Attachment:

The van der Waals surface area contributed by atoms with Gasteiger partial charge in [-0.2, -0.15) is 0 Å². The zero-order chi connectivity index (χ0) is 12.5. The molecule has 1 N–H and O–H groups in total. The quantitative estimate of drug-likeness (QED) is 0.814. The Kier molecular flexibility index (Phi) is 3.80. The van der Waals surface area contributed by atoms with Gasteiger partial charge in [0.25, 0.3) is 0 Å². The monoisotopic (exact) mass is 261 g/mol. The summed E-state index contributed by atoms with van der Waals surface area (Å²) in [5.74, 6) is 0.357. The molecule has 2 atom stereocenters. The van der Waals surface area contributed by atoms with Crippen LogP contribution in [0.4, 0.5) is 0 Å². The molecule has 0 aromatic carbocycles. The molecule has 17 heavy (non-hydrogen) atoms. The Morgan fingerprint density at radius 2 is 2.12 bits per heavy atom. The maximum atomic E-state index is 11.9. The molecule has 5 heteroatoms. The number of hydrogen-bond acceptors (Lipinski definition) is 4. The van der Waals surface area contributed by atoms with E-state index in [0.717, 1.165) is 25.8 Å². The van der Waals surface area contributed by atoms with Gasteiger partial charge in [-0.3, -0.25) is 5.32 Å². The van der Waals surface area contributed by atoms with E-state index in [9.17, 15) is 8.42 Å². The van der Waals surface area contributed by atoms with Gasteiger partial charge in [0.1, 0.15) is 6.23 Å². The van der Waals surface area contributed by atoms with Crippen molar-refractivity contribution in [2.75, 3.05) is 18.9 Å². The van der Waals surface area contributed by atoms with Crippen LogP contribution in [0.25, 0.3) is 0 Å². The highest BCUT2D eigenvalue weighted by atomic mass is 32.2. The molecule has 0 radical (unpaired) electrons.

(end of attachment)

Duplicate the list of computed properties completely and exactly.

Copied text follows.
The van der Waals surface area contributed by atoms with Gasteiger partial charge in [-0.2, -0.15) is 0 Å². The zero-order chi connectivity index (χ0) is 12.5. The molecule has 1 N–H and O–H groups in total. The quantitative estimate of drug-likeness (QED) is 0.814. The Kier molecular flexibility index (Phi) is 3.80. The van der Waals surface area contributed by atoms with Gasteiger partial charge in [0.25, 0.3) is 0 Å². The monoisotopic (exact) mass is 261 g/mol. The summed E-state index contributed by atoms with van der Waals surface area (Å²) in [5.74, 6) is 0.357. The molecule has 2 atom stereocenters. The van der Waals surface area contributed by atoms with Crippen LogP contribution in [0.4, 0.5) is 0 Å². The molecule has 0 aromatic carbocycles. The molecule has 17 heavy (non-hydrogen) atoms. The Morgan fingerprint density at radius 2 is 2.12 bits per heavy atom. The maximum atomic E-state index is 11.9. The molecule has 5 heteroatoms. The number of hydrogen-bond acceptors (Lipinski definition) is 4. The van der Waals surface area contributed by atoms with E-state index in [0.717, 1.165) is 25.8 Å². The van der Waals surface area contributed by atoms with Gasteiger partial charge in [-0.3, -0.25) is 5.32 Å². The van der Waals surface area contributed by atoms with E-state index in [9.17, 15) is 8.42 Å². The van der Waals surface area contributed by atoms with Gasteiger partial charge in [0.1, 0.15) is 6.23 Å². The van der Waals surface area contributed by atoms with Crippen molar-refractivity contribution in [2.75, 3.05) is 18.9 Å². The van der Waals surface area contributed by atoms with Crippen LogP contribution in [0.25, 0.3) is 0 Å². The highest BCUT2D eigenvalue weighted by atomic mass is 32.2. The molecule has 0 radical (unpaired) electrons.